07 October 2012

Ascent Into Sky

            Standing at the gaping maw of a dry and desolate wasteland, I pause teetering between past and present. Behind me, the lush verdant landscape perfumed with breezes of cedar and pine, and the soft focus of salty sea air and misty fog. Where my soul was once nourished by the gentle sustenance of dear ones, beloved kith and kin, and my heart was light and carefree as an indolent butterfly in fragrant field of wildflower. A dread now set upon me of knowing what a fool I was to ever leave such a splendor and that awareness set a tonnage upon my feet so that I was weighted immobile in my sullen and dreary reminiscence.

            My companion touched me gently on the shoulder bringing me back to the task before us. I tore myself from that cherished landscape, the way one tears oneself from a warm and comfortable bed to face the cold light of dawn. Now I saw the blinding glare of a hot and caustic sun scorching a withered and barren terrain scattered with stones pale and dead like the bones of pre-historic beasts.

            “I am weary,” I say to my companion.

            He smiles indulgently, and allows me rest in the shade of a withered cottonwood tree. The parched, noxious air smelled of wet dog. We shared a less than refreshing drink from a too-warm canteen.

            Cruel and unforgivable it was to have caved into the circumstance that brought us here, proffering a blind trust in the unforeseen misrepresentations. Yet, knowing full well that little choice was in the offing.

            “It feels as if we’ve been abandoned in hell’s hottest half acre,” I bemoan.

            A momentary hope flares up within me as a dying  fire’s ember ignites a spark to fly, an unreasonable hope that we could just turn back, that my companion might allow himself to be persuaded, that we might spare ourselves the agony of this grief as if it were a bad dream. Yes, why not? Wasn’t it a thousand times more beautiful in the place we’d just left. How under appreciated it seemed to me now! Could he not see that I was more fragile than I’d thought, still clinging to my childlike awe and wonder and deserving of some small measure of happiness back in my cozy cottage, with its window box roses and lilac flower? How I longed to return and cease to play the hero and martyr! I would never complain again if I were allowed to return to that enchanted splendor.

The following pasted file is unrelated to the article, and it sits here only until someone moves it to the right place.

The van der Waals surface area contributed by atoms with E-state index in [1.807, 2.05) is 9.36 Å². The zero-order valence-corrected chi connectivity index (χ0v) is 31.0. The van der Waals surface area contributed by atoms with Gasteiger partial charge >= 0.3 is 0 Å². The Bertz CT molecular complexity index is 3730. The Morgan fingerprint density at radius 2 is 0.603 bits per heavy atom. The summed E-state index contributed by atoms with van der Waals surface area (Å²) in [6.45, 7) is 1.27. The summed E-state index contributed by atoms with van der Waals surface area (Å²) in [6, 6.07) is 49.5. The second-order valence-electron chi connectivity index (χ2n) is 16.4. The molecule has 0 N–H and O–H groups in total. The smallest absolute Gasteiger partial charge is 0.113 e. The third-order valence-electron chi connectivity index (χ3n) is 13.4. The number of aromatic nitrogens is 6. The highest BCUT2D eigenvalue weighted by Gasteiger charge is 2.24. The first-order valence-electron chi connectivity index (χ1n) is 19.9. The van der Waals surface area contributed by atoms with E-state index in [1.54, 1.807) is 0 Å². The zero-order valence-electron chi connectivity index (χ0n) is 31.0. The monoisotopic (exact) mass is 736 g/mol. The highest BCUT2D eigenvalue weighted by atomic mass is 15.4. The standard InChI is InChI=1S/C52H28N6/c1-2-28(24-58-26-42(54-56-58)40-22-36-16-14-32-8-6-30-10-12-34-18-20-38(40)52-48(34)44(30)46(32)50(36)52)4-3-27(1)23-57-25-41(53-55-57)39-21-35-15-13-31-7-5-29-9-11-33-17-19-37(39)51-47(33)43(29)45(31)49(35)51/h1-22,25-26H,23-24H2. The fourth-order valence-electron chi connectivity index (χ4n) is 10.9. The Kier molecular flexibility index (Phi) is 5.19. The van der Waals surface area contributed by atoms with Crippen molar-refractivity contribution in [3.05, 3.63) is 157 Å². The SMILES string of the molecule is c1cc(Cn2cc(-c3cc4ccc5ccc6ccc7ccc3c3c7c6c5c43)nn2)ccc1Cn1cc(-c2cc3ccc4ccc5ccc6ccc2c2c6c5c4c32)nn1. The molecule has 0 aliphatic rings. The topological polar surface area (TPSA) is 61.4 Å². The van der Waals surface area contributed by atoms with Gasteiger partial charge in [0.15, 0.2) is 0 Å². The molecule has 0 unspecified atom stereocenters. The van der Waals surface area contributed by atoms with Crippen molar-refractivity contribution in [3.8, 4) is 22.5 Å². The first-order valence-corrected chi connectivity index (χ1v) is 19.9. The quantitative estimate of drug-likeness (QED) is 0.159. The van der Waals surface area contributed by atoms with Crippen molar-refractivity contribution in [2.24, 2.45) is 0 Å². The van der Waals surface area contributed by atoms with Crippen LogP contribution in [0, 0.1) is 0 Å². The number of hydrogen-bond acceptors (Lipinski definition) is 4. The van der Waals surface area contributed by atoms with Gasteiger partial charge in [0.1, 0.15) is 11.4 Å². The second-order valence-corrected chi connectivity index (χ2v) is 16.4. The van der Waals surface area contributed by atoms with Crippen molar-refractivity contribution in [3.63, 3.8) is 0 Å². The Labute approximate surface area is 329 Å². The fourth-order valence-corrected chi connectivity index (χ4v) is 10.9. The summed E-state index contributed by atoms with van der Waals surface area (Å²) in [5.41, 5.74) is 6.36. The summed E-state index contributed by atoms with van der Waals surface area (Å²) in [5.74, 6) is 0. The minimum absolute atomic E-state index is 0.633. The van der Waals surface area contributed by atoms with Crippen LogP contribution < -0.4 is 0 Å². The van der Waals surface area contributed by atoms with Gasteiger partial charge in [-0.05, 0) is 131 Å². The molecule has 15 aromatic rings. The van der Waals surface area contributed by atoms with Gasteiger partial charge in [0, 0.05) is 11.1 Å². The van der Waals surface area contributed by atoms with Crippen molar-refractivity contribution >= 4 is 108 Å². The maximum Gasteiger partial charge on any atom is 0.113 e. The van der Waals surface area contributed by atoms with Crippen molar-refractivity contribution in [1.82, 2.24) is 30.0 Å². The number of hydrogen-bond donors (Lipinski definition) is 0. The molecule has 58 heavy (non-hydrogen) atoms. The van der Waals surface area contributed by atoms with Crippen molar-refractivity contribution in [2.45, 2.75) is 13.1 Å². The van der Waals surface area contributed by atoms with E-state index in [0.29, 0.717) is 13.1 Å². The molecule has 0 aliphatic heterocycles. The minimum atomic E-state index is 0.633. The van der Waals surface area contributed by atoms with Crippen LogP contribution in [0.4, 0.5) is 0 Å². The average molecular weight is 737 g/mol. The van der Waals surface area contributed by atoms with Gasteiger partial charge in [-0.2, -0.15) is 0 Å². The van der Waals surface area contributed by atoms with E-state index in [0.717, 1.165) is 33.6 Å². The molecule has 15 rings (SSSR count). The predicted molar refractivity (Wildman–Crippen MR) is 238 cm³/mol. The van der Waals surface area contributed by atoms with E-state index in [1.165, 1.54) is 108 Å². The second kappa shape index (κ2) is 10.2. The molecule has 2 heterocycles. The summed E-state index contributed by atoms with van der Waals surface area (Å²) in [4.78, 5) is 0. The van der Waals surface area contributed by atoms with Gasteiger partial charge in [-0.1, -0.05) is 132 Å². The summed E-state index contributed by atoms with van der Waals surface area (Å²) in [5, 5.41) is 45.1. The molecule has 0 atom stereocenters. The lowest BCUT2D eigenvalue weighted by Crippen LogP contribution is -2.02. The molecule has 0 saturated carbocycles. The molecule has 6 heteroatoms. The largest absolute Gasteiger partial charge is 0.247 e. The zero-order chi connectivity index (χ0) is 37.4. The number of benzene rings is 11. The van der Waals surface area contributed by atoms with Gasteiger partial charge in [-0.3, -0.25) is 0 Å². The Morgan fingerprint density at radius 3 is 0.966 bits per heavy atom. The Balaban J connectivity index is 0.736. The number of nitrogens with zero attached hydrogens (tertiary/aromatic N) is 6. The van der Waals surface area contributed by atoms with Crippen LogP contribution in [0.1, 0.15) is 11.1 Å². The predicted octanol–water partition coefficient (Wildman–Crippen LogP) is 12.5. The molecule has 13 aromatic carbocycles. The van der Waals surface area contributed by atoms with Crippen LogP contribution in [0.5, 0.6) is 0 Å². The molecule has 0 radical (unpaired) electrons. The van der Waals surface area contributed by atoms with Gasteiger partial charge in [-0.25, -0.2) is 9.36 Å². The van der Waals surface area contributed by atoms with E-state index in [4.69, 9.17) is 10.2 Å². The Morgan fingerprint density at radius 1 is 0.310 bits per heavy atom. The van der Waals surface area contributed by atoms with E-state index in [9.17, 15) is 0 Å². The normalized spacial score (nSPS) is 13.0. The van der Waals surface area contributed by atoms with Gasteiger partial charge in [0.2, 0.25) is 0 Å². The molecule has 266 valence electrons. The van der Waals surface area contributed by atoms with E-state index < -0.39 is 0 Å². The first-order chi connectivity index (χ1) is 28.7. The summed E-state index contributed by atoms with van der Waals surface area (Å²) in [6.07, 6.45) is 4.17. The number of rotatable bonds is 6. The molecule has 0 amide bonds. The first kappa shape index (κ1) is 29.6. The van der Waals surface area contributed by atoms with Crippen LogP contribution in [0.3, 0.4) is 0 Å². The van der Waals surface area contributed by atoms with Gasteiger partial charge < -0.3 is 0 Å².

Already, I was growing faint from the triple-digit heat.

            “We’d better keep moving,” said my companion. “We’re likely to get a heat stroke if we hang around here much longer.”

            He stood and offered me his hand and gave a knowing smile; there was neither contempt nor sympathy in that smile, neither harshness nor compassion. There was nothing but an understanding, nothing but a shared knowledge. His smile said: “I know you. I know your fear and how you feel, and I have by no means forgotten the failed hopes and dreams we shared.” He could reach into my soul and into every rabbity ruse of cowardice and every feigned gratuitous daring to unearth a brighter side of such rugged desolation.

            For three days into this journey the near gale force winds had been blowing non-stop down from the stony mountain, whistling through the mostly abandoned dwellings that dotted the dreary landscape, scooping up sand and small pebble and pelting us with stinging bitterness. We fought against the mighty headwind like intrepid nomads. I hated him and loved him as one condemned loves and hates his executioner. More than anything else I hated and despised his stalwart leadership, his unfailing knowledge and ruthless conservatism and I hated everything in myself that rebelled against his rightness, the wish to be more like him, that unquestioningly followed him.